warning encouragement about treating my daughter well! Coincidentally, I mentioned that I do have a shotgun in my home (grin).
I also believe that Aron and Katrina have a deep love for each other. However, with so many marriages ending in divorce these days, something must be broken in our present-day concept of love. So, during the ceremony, I offered some advice about what might help couples “stay in love. ”
First, here is a quote from 1st Corinthians 13, verses 4-8 (from Eugene Peterson’s Message Bible:
Love never gives up. Love cares more for others than for self. Love doesn’t want what it doesn’t have. Love doesn’t strut, Doesn’t have a swelled head, Doesn’t force itself on others, Isn’t always “me first,” Doesn’t fly off the handle, Doesn’t keep score of the sins of others, Doesn’t revel when others grovel, Takes pleasure in the flowering of truth, Puts up with anything, Trusts God always, Always looks for the best, Never looks back, But keeps going to the end. Love never dies.
That is a powerful description of love. But this is poetry and lest someone claim “poetic license” was used, I feel that I should elaborate.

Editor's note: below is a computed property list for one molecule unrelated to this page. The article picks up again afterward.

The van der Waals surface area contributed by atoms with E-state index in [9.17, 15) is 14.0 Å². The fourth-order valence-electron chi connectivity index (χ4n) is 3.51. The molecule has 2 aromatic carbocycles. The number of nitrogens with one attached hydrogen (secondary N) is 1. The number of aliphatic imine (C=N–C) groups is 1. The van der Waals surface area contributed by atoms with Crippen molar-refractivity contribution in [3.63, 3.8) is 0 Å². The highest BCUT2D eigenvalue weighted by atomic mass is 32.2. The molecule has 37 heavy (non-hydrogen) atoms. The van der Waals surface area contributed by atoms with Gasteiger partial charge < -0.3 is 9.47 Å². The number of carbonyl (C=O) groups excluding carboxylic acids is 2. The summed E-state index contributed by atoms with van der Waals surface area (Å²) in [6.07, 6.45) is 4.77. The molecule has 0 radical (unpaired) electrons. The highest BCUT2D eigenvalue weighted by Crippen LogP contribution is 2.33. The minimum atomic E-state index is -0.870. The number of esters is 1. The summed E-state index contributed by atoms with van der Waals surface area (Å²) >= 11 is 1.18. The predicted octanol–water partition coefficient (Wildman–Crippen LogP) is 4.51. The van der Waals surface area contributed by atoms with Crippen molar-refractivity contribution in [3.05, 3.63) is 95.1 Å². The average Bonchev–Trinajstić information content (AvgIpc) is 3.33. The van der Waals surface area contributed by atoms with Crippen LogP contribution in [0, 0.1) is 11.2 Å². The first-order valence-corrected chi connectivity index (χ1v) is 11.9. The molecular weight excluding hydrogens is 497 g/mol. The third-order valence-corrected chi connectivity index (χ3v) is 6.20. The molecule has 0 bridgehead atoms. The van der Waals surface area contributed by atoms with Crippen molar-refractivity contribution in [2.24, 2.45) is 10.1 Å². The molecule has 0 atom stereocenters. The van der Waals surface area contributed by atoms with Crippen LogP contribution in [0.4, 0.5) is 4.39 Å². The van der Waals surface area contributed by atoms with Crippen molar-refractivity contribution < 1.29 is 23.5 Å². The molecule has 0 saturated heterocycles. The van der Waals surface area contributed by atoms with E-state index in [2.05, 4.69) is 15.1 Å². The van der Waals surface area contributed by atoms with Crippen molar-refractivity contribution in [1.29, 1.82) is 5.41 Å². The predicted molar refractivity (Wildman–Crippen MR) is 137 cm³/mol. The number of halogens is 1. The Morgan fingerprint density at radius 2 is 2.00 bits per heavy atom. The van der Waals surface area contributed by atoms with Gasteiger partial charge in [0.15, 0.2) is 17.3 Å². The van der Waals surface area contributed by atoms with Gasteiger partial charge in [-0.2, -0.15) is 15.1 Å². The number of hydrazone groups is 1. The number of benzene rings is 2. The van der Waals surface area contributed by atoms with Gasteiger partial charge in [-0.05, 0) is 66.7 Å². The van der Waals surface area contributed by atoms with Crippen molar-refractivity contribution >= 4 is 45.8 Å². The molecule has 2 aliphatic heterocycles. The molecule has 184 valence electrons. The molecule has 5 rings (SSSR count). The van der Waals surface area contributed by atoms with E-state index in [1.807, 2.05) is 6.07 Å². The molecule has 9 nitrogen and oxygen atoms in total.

Here is a short summary of what I believe are the five elements of true love:
- Attraction: All humans (and even the animals) experience the natural attraction for another and the base desire to reproduce. Often it is based exclusively on physical appearance and is sometimes called “love at first sight.” For some, this is the extent of love as they know it and after sexual union, they are off to another “conquest.” Others may move from the initial attraction mode to a deeper experience. Those who do not, tend to express their “love” in a way that seems to say, “I will love you as long as you please me.” With that attitude, they are certain to “fall out of love” in a very short time.
- Emotional Attachment: This is how many dictionaries define love. It is certainly an important element in true love but emotions are subject to a wide variety of external influences. Some have surmised that the line between love and hate is very thin. And what can cause one to slip from emotional love to hatred? It could be something as simple as a misspoken word or a misunderstood action. It could be the result of the actions of a third party. At a ball game, the actions of the players result in our emotions running the gammot from exultation to near grief. If we are to experience true love, we must go beyond our fleeting emotions.